John Rudd: Diamond miner whose love affair with a dancer led to his imprisonment in South Africa

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The Independent Online

John Rudd was born to a dynastic connection with De Beers, the South African diamond mining giant founded by Cecil Rhodes and C.D. Rudd, John's great-grandfather. His father, Bevil Rudd, had not followed C.D. Rudd's son into De Beers but had achieved fame by winning a gold medal at the 1920 Olympics and breaking the 400 metres world record a year later. Born in Kimberley, where the family home is now a museum called Rudd House, John and his younger brother Robin were sent to Eton, where John became captain of athletics and played cricket against Harrow at Lord's, as did Robin, the Eton captain in 1945.

John was commissioned into the Coldstream Guards and after being awarded the Sword of Honour at Sandhurst he made the army his career, served some two years in Palestine and was injured in the Irgun attack on the King David Hotel in 1946. Invalided out of the army with osteomyelitis in 1949 he found De Beers waiting for him and, as P.A. to Sir Ernest Oppenheimer, chairman of the Anglo-American Corporation of which De Beers was a component, Rudd returned to South Africa in 1947.

He proved no standard "Anglo" man with the greasy pole his chief objective. He was appalled by the South African government's moving in the opposite direction from the rest of the western world, where genuine democracy, the abolition of colour bars and liberation of colonies were the goals of many. He joined "Sailor" Malan's Torch Commando which in 1951-2 opposed the disenfanchising of the "Coloureds" in the Cape Province, but white politics did not suit him and he demonstrated his beliefs more directly in his private life. He made friends in the new generation of black journalists, entertainers and politicians, hosted many "mixed" parties at Mingary, his house in prosperous Bryanston, and was an habitué of the Johannesburg township haunts of his black friends.

One such, the writer Lewis Nkosi, wrote a perceptive piece likening him to Prince Hal at the Mermaid Tavern in Eastcheap, though he never repudiated the Falstaffs and their kind. He had married in 1954 but the breakdown of the marriage in 1958 intensified his bohemian life across the colour line. It peaked with his involvement with Todd Matshikiza's great musical, King Kong, as backer and supporter, in 1959. An affair with a dancer in the chorus led to a six-month prison sentence under the Immorality Act, a savage blow to his reputation and credibility in white South Africa. He served four and, typically, held a "coming out" party at which the Governor of The Fort, where he had done his time, was a guest.

Harry Oppenheimer, successor to his father Sir Ernest, stood by Rudd, however, but moved him to London for a long perod, followed by Japan, which was seen by many as exile. He was a very great success as managing director of the De Beers Industrial Diamond Corporation for South America, South-East Asia and the Pacific. Still his own man, he edited an intriguing monthly, Indiaqua, which laced technical and trade items with photographs of glamorous women, an idiosyncracy with Rudd, who had known so many, from Jacqueline Bouvier to Christine Keeler. It gave pleasure and interest to a wide eastern and western readership but not to the new team at Anglo.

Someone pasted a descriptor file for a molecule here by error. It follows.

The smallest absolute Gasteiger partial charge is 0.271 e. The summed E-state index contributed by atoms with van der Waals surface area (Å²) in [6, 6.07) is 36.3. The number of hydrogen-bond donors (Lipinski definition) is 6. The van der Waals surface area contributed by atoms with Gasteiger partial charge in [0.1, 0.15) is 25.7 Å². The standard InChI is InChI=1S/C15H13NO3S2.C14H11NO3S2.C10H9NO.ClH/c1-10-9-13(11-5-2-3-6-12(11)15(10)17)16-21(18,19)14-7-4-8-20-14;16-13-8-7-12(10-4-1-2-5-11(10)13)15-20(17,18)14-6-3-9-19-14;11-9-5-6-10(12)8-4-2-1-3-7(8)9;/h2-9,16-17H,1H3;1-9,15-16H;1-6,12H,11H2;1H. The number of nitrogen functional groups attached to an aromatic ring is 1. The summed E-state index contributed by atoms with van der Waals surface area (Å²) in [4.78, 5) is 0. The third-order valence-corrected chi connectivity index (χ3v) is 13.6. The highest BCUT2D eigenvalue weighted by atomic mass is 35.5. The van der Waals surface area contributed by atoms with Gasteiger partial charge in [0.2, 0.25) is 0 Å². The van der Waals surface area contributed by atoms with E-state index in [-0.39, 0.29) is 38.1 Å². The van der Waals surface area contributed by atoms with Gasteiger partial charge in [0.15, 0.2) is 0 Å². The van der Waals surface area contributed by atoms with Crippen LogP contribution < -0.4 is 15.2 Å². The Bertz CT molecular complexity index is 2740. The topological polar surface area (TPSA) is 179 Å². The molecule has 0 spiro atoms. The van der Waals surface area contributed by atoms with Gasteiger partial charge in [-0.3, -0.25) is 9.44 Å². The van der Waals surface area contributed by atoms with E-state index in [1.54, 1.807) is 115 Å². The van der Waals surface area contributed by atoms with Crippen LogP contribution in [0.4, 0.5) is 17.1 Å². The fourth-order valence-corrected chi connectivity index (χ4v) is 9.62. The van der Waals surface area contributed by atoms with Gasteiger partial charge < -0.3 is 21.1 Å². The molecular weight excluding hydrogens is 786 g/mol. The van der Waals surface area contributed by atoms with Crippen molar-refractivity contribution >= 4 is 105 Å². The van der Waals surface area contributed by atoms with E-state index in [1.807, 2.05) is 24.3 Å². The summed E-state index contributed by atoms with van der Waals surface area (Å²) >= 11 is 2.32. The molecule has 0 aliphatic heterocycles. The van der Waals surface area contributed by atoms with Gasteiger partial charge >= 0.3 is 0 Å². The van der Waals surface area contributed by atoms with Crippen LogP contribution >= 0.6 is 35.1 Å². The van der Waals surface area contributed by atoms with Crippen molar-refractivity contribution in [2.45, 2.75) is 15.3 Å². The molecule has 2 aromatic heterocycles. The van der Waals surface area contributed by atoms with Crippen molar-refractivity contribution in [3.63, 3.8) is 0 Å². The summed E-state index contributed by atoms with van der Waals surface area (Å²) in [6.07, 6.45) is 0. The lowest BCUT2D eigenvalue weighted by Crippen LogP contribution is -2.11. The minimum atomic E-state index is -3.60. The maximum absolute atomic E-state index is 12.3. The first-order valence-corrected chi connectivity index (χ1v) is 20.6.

In 1966 a second marriage, to Anna Kinglund, daughter of a Swedish diplomat, brought a second beautiful woman to share his life. They had a son but the marriage again did not last and back in South Africa, retired from Anglo, he turned his hand to a directorship of Benguela Concessions which "mined" offshore diamonds on the Atlantic coast, competing with De Beers, together with a wine farm at Fransch Hoek and finally a five-star "B&B" on the edge of the Great Karroo, which he delighted in naming "No 1, The Karroo".

His second marriage had failed but Anna became a great support. His old friendships surivived – with Oliver and Adelaide Tambo, and the Sisulus of the ANC foremost among many who relished his company and sometimes scurrilous, often biting wit. He had seen the South Africa that was to come and though he had played no political role his example must have made more credible white denials of racism when the talking began.

Randolph Vigne

Bevil John Blythe Rudd, diamond miner: born Kimberley, South Africa 7 April 1927; married 1954 Tessa Laubscher (divorced), 1966 Anna Kinglund 1966 (divorced; one son); died Worcester, Western Cape, South Africa 31 August 2009.